Posts Tagged ‘Personal Gardens’

Riotous Ferns

Alaska Fern (Polystichum setiferum)

Licorice Fern (Polypodium glycyrrhiza)

Japanese Tassel Fern (Polystichum polyblepharum)

Remote Wood Fern (Dryopteris remota)

Makino’s Holly Fern (Polystichum mackinoi)

Hard Shield Fern (Polystichum aculeatum)

Deer Fern (Blechnum spicant)

 

I called these ferns “riotous” because they’re all growing so outrageously,  and it’s the middle of August!!  It’s hot out!  They not supposed to do this, are they?  I suspect it’s all the water I give them, but whatever it is I’m thrilled!  They’re each putting on several new fronds and are filled with amazing green energy.  They’re as beautiful as you could want a fern to be – and these are all evergreen so they’re lovey all year round.

I see plants everywhere in the garden thriving with such lush new growth right now, but these ferns are special, each one a unique world in itself.  Ferns are often used to illustrate the concept of self-similarity in fractals. The more you dive down into a fractal the more it looks the same.  Start with a wide view and slowly move your gaze all the way down into the center of a large fern sometime and you’ll see what I mean.  It will transfix you.  Amazing!!

I hope you’re as impressed as I am with the vigor of these ferns, and in such an unlikely season.  Riotous they are indeed!!

Steve

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Cool Little Conifers

Dwarf Alberta Spruce (Picea glauca var. albertiana f. conica)

All the conifers I’ll be showing you in this post are small ones that only grow up to 10′ tall.  I love the little ones a lot. They take up little room so there’s space to plant several of them in small areas.  Of course I have them all over the garden.  These two have been growing here for over 35 years.  Louie planted them long ago and they’ve gotten quite large in that time. They’ll get still bigger, but not more than 10′.  Discovered in 1904 they are native to SW Canada and across the Northern US to Maine.  You’ve probably seen these all over, as they are sold as christmas trees at holiday time.  Naturally no one ever realizes just how large they get and are surprised when they outgrow their tiny planting spaces.  Ah well…  Live and learn…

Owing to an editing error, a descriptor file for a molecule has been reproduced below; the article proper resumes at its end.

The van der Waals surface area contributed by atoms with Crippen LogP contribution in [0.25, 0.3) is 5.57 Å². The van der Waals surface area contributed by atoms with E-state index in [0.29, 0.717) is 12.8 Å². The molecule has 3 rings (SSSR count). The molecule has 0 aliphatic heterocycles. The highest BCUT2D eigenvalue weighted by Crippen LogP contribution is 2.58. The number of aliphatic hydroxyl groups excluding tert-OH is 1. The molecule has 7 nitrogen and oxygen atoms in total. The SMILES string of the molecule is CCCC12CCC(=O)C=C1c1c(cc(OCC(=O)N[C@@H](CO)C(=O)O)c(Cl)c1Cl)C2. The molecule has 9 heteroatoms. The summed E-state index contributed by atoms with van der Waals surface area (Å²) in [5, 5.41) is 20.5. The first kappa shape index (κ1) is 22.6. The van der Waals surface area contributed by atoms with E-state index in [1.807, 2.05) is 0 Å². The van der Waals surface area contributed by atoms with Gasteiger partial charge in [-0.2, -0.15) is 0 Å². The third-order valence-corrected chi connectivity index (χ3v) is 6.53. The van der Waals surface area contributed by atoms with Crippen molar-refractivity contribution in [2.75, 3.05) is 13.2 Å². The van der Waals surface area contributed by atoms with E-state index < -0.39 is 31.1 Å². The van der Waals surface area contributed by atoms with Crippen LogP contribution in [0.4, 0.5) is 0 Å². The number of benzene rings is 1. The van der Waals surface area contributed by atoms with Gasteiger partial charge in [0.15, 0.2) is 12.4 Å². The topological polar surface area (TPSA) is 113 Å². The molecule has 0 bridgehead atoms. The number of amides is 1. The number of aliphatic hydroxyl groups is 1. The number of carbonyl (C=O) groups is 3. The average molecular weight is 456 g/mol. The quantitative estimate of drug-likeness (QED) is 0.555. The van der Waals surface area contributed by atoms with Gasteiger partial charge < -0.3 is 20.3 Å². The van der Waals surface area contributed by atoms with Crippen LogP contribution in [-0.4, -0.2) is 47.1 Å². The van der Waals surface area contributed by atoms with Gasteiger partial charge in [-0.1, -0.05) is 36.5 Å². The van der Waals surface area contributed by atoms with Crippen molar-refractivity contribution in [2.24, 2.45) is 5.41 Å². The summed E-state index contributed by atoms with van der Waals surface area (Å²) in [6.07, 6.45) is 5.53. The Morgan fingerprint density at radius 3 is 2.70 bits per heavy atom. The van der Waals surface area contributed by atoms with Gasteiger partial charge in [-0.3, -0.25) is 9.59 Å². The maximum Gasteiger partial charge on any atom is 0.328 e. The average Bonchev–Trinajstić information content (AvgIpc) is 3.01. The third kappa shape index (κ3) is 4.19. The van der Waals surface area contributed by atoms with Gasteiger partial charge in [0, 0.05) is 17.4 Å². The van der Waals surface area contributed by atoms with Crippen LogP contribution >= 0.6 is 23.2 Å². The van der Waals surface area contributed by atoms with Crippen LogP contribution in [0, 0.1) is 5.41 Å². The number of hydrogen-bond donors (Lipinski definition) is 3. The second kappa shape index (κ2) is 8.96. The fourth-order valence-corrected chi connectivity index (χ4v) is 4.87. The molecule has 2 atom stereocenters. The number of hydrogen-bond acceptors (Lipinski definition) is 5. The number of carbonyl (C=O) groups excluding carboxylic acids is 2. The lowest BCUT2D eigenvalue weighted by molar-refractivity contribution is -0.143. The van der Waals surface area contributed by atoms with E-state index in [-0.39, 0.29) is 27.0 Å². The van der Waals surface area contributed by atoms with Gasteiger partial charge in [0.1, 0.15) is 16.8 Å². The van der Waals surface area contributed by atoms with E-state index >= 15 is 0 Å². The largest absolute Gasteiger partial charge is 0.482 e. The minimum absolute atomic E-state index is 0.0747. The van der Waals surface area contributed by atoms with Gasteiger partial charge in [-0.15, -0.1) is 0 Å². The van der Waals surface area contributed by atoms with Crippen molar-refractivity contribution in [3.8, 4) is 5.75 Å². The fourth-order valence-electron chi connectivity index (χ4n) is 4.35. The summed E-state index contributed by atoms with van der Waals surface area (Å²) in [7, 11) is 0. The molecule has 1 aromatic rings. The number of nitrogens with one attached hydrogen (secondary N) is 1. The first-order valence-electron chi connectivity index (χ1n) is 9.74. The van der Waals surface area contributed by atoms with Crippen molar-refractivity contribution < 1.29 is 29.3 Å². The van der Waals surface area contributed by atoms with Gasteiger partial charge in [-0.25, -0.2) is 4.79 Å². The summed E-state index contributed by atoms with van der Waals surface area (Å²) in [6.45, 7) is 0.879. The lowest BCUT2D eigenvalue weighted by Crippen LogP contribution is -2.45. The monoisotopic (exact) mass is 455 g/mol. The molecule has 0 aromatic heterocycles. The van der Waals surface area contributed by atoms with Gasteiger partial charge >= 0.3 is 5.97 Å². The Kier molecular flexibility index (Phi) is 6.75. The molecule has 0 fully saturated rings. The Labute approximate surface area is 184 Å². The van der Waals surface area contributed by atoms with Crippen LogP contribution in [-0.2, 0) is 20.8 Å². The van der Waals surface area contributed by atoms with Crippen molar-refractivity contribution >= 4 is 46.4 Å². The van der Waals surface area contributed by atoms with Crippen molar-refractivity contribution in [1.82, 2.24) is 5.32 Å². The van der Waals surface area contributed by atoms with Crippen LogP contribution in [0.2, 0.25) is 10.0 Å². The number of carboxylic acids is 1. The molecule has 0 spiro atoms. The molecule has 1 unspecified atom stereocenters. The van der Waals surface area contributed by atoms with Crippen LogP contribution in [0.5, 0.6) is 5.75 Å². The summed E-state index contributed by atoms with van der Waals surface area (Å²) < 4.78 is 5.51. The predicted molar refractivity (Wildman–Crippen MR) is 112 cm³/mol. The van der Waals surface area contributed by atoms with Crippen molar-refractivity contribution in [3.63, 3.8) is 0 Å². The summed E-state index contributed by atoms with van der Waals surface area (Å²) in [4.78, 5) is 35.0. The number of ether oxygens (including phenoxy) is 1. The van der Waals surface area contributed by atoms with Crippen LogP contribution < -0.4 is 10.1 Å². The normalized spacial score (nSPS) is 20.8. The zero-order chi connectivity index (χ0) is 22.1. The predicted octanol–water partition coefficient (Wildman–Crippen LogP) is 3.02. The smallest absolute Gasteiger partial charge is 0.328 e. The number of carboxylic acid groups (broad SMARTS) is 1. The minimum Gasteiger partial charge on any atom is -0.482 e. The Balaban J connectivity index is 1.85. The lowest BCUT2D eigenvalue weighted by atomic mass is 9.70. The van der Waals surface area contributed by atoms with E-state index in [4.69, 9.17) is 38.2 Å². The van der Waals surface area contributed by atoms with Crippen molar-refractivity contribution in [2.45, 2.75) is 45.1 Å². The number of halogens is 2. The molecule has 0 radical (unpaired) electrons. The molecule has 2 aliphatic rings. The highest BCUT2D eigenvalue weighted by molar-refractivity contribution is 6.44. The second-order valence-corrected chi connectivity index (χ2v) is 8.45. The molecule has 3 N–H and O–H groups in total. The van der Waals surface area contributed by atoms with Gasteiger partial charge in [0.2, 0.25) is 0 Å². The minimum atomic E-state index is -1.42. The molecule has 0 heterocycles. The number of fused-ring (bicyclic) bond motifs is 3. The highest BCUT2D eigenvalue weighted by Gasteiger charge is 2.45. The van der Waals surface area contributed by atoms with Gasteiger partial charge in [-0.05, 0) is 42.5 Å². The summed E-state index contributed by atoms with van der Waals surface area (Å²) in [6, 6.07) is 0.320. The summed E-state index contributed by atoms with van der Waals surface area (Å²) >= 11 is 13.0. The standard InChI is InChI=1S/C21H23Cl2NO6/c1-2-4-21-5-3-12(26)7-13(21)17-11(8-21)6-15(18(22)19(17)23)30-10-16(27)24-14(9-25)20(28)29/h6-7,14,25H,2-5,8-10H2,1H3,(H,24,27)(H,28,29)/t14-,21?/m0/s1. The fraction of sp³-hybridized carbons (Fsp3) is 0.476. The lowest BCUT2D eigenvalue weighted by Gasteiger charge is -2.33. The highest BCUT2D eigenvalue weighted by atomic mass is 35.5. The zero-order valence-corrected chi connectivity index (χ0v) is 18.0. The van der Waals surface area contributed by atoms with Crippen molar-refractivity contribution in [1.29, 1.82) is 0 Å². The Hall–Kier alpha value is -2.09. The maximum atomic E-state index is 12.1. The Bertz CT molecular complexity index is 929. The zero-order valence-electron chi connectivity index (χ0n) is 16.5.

Snow White Lawson Cypress (Chamaecyparis lawsoniana “Snow White”)

This is a dwarf form of the Lawson Cypress, or Port Orford Cedar, that grows in southern Oregon. The species tree is a large forest dweller that gets quite tall, but this one will only get 6 or 8′ tall.  It’s 6 1/2′ now after about 10 years in the ground here.  It’s soft and fluffy to the touch and is tinged with a light yellow white color in spring.  One of my favorites.

Red Star Atlantic White Cedar (Chamaecyparis thyoides “Red Star”, aka “Rubicon”)

We jump across the United States from the last one with this Red Star False Cypress.  I just planted this a few months ago and it’s still very small, but it will get 4-5′ tall in time (some people say much larger, but who knows…).  Its blue green juvenile foliage turns a warm red purple in winter and is quite lovely.  A slow grower, it will take years to achieve its full size.

Mr Bowling Ball Arborvitae (Thuja occidentals “Bobozam”)

Where do they get these names anyway?  Doesn’t look much like a bowling ball to me, and I don’t have a clue why it’s called Bobozam, but it’s kind of a cool name.  Native to the NE United States and SE Canada it has filiferous foliage that turns this lovely light color in winter, when this photo was taken.  It’s green now.  It might become a 3′ ball, but it will take awhile.

“Grune Kugel” Western Red Cedar (Thuja plicata “Grune Kugel”)

This is a dwarf form of the signature PNW tree – the mighty Western Red Cedar. This special tree was used by the indigenous people for just about everything.  They made buildings and canoes of it, used it for basketry, and used it in ceremonies.  It was the “buffalo” of the Northwest, as far as its utility to the native people goes.  It will take it years to become much more than a 2′ ball.  It always amazes me to see a small dwarf form of a huge tree.  Trees do such incredible things!